In 2020, it took more than headphones to get into the zone.
Time is weird this year. It feels like a decade of chaos has been crammed into the past 9 months. And even when we’re safe inside at home, it’s hard to escape the distraction of news on the global pandemic, the election, civil unrest, and wildfires—to say nothing of the relentless pings from colleagues working all hours. We can turn off notifications, but the messages will still be waiting for us to respond.
Working from home warps our sense of time, too. Without commutes to bookend the day and discrete spaces for work and life, continuous partial attention is our new mental default. Every day feels like a Monday that never ends. Home isn’t a refuge from work anymore—it’s where everything happens. And never leaving the workplace makes it feel like always being on the job.
In the middle of a crisis, how can you give anything your undivided attention?
Curb your inbox enthusiasm
Dr. Gloria Mark is Professor of Informatics at the University of California, Irvine. She’s spent years researching the effects of digital media on the mood and behavior of knowledge workers.
As reported in Email Duration, Batching and Self Interruption, her team observed email monitoring behaviors that were somewhere between excessive and obsessive, with people checking email an average of 77 times a day.
Other researchers observed that 84% of people kept email open in the background all the time. Then when a new message arrived, they’d pounce on it with Pavlovian passion, opening 70% of all emails within 6 seconds of receiving them.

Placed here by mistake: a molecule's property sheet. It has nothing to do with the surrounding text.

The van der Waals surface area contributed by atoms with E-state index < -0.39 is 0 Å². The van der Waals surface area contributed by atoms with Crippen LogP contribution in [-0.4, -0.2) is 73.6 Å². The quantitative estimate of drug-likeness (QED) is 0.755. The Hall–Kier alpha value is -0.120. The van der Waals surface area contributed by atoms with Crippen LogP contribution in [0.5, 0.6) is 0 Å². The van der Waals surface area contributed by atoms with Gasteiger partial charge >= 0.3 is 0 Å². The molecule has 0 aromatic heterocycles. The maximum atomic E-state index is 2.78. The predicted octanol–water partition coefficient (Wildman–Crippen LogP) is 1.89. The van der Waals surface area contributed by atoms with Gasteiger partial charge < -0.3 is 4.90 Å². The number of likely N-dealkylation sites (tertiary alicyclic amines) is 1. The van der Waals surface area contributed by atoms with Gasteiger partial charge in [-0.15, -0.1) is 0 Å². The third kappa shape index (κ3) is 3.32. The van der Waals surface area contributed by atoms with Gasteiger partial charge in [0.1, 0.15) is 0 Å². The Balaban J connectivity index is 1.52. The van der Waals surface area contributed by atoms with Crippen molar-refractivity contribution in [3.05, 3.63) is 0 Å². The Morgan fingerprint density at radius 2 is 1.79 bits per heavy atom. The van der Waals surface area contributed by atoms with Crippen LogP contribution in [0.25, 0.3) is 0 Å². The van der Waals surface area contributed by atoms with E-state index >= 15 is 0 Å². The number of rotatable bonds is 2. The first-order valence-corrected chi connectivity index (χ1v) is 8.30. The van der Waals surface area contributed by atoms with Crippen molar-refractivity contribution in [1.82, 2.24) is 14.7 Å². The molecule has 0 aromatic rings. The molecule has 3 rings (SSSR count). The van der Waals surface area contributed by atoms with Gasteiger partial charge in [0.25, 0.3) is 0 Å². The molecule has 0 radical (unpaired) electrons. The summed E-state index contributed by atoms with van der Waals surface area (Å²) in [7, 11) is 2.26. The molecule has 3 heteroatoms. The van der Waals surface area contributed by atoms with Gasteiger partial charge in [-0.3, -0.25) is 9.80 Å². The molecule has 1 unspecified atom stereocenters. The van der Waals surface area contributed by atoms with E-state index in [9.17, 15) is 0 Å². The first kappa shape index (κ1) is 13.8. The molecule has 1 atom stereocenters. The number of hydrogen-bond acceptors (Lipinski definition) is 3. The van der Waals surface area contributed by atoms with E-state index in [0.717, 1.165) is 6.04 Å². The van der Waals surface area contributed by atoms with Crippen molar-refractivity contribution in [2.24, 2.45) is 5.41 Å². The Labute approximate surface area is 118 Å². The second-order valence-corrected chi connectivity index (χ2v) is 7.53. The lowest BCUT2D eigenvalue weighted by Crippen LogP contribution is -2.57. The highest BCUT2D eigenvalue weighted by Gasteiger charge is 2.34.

Her team observed email monitoring behaviors that were somewhere between excessive and obsessive.
You might think the arrival of chat apps and team communication tools would help curtail that compulsive behavior. But as Cal Newport points out in his recent New Yorker article, those tools actually compound the problem:
“We’re simply not wired to monitor an ongoing stream of unpredictable communication at the same time that we’re trying to also finish actual work.”
In addition, a recent study by Dropbox and The Economist Intelligence Unit (EIU) shows that over half of those surveyed spend more time switching between different digital tools while working from home.
So what can we do to keep technology from taking too much of our attention? We asked Dr. Mark whether more information from more people more often is improving our work or just making us more distracted and disconnected.
Since the pandemic forced us out of our offices, how has it affected our ability to focus?
GLORIA MARK: I can say anecdotally that we hear of a relationship between the more hours people spend online doing remote work and email interruptions. I think it's because work begets other work. There's always follow ups with email if you have meetings. There's just a lot more email that's promulgating as a result of meetings.
Now, remember, when people are face to face, a lot of questions can be solved, just dropping into someone's office passing upon in the hall. But all of that informal interaction now has to be explicit and it's usually done in the form of email.
Batch your email activity
Since you published your research on Email Duration, Batching and Self Interruption in 2016, have you noticed any signs that our relationship to email is changing?
GM: Email is getting worse in the sense that we're just getting more and more. I don't think that Slack is changing things. A lot of people ask me about that. Since then, we did another study in 2019 where we use thermal imaging to measure people's stress by looking at the perinasal region of the face. Basically, people sweat there, and this very precise form of imaging can pick it up.
We tested two conditions. One where people batched emails. They worked on a set of emails, then switched to do another tab and worked straight to run that test. The other condition was being interrupted by email. We found more stress when people were continually interrupted by email. So it's just more evidence to pile onto evidence we've already collected.